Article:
The Inside Scoop on Six Fictional Schools

The Inside Scoop on Six Fictional Schools


Amy Poeppel’s love of academia knows no bounds. Not only has she worked in the admissions department of a distinguished independent school, she’s also written a novel that takes readers inside the hilarious and dramatic world of admissions. Here, Poeppel gives readers the inside scoop on some of her favorite fictional schools. Check them out and then read Small Admissions to see how Poeppel’s own institution, Hudson Day School, matches up.

I’ve got a thing for schools; I always have. I married a professor just so I could always be part of a campus scene. There is something about the personality and culture of schools, both real and fictional, that draws people in. Whether it’s Hogwarts or someplace more obscure (like the all-girls school in Charlotte Brontë’s The Professor), it’s always entertaining to read about a school setting. Schools are like people, after all. In Small Admissions, I created Hudson Day School. What is its character? Buttoned-up and stodgy!

The Brewster settlement

Inside scoop: Lousy facilities! Nothing but a tiny, uninsulated shanty in South Dakota. Dress code? Lots of layers.

I’ll start with an oldie, but goodie, from my past. In this particular book in the Little House series, 15-year-old Laura takes a teaching position during the cold winter months at a settlement school, and it is hell—lonely, cold, and miserable. I loved the descriptions of the little schoolhouse with its coal-burning stove and of the five pupils, including the impertinent Clarence with his “saucy look.” Not the most disciplined students, but a very capable teacher!

Payne University

Inside scoop: Sure, it has yoga studios and an indoor climbing wall, but the offices of the English Department are shamefully dilapidated and in desperate need of renovation!

This is a hilarious epistolary novel that follows Jason Fitger as he writes one letter of recommendation after the other for his students at Payne University in the Midwest. Julie Schumacher cleverly parodies the workings of department bureaucracy while revealing details of this grumpy professor’s professional and personal life. Just the sign-offs alone are enough make this book a favorite, as Fitger uses such phrases as, “With candor, regret, and a whiff of vengeance,” or “From the prow of the Titanic.” And his attempts to complete online recommendation forms are laugh-out-loud funny.


Inside scoop: Hard marble staircase, tremendous trees, and the lovely riverbank, all of which can be hazardous to your health.

I read A Separate Peace before I went to boarding school, and it prepared me well for the life I would live there. Not that my friends or I had any of the complicated intrigue that goes on at the fictional school Devon with Finny and Gene, but the descriptions of campus life and student rapport were very enticing to me. In this 1959 novel, John Knowles describes the grounds and buildings of the institution—and especially the “jouncing” of the tree limb—making the reader wonder not so much “what happened?” but “why?” The book helped me better understand the psychology of boys, their competitiveness, their occasional lack of impulse control, and their capacity for forgiveness.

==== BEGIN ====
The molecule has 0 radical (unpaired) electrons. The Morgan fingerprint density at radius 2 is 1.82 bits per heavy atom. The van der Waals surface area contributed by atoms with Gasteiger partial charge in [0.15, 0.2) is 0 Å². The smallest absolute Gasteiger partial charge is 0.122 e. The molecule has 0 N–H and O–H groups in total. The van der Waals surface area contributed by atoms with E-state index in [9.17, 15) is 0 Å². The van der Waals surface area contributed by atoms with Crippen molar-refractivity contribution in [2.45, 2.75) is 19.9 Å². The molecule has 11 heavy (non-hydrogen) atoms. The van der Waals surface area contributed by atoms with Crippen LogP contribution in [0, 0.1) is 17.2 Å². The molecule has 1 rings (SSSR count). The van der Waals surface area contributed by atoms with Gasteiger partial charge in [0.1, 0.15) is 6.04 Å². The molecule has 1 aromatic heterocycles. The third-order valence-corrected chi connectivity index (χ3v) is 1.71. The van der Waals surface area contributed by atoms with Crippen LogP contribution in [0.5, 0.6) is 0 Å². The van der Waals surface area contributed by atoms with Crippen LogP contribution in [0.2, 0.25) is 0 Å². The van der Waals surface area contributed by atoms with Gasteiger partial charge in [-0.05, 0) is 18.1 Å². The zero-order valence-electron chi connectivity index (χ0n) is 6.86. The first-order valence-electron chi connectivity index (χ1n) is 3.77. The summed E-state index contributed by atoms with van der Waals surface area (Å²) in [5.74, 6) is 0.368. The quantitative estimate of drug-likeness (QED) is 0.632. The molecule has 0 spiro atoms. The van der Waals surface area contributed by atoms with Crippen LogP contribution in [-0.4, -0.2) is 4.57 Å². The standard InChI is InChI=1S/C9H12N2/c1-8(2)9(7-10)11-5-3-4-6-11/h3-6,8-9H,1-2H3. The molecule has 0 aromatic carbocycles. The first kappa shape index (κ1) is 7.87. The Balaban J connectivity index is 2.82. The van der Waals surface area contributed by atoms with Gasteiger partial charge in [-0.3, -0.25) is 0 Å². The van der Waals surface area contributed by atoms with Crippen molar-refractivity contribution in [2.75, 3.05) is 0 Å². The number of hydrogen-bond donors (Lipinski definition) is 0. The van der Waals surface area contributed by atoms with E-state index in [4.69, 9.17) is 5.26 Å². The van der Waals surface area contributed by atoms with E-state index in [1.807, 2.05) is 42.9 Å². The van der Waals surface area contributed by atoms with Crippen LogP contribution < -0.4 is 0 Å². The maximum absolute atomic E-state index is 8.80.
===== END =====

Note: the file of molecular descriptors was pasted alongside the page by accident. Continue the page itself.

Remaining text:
Hampden College

Inside scoop: Can be very cliquey! Quite prestigious. Terrific for scholars of Ancient Greek. (Tough to get into the Classics tutorial, but once you’re in, you’re “in.”)

What can I say other than this is a must-read! The debut novel of Pulitzer Prize-winning author Donna Tartt, this tale of guilty conscience absolutely consumed me. Taking place at Hampden College in Vermont, the story describes the lives of a group of serious classics scholars who befriend the new kid from California, Richard Papen. From the line in the prologue that Bunny had “been dead for ten days before they found him,” the reader is brought directly into the drama. As with A Separate Peace, the reader knows some of what has happened, but the unraveling of the how and the why is immensely satisfying and chilling.

St. Gallway School

Inside Scoop: Jaw-dropping, gorgeous campus with “massive Tudor buildings slouched all over the lawn.” Something’s up with the Film Studies teacher.

I knew this book would be a favorite as soon as I saw the chapter titles, all of which are named after novels or plays (Othello, Sweet Bird of Youth, Moby Dick… ). This is a fabulous debut novel about brainy Blue and her charismatic friends the Bluebloods at St. Gallway, an elite school in North Carolina. There is drama and mystery in this beautifully written and compelling book; in describing the writing, the New York Times says Marisha Pessl’s prose “floats and runs as if by instinct, unpremeditated and unerring.”

Mariana Academy

Inside Scoop: Very posh! But stay clear of the Mariana Trench (aka school basement)

This is such an intriguing read by Jennifer Miller about the renowned prep school, Mariana Academy. We meet our heroine Iris Dupont, a smart girl who is struggling with the loss of a friend and is regularly conversing with the ghost of Edward R. Murrow. Iris is an ambitious journalist in-the-making, and her interest in the school paper, The Devil’s Advocate, leads to the discovery of lies and a secret student society called Prisom’s Party. There is lots of intrigue and mystery to unfold in this gripping novel.

Amy Poeppel is a graduate of Wellesley College. She lives with her husband and three sons in New York City, where she worked in the admissions department of a prestigious independent school. She workshopped a theatrical version of Small Admissions at the Actors Studio Playwrights/Directors Unit. She later expanded it into a novel.


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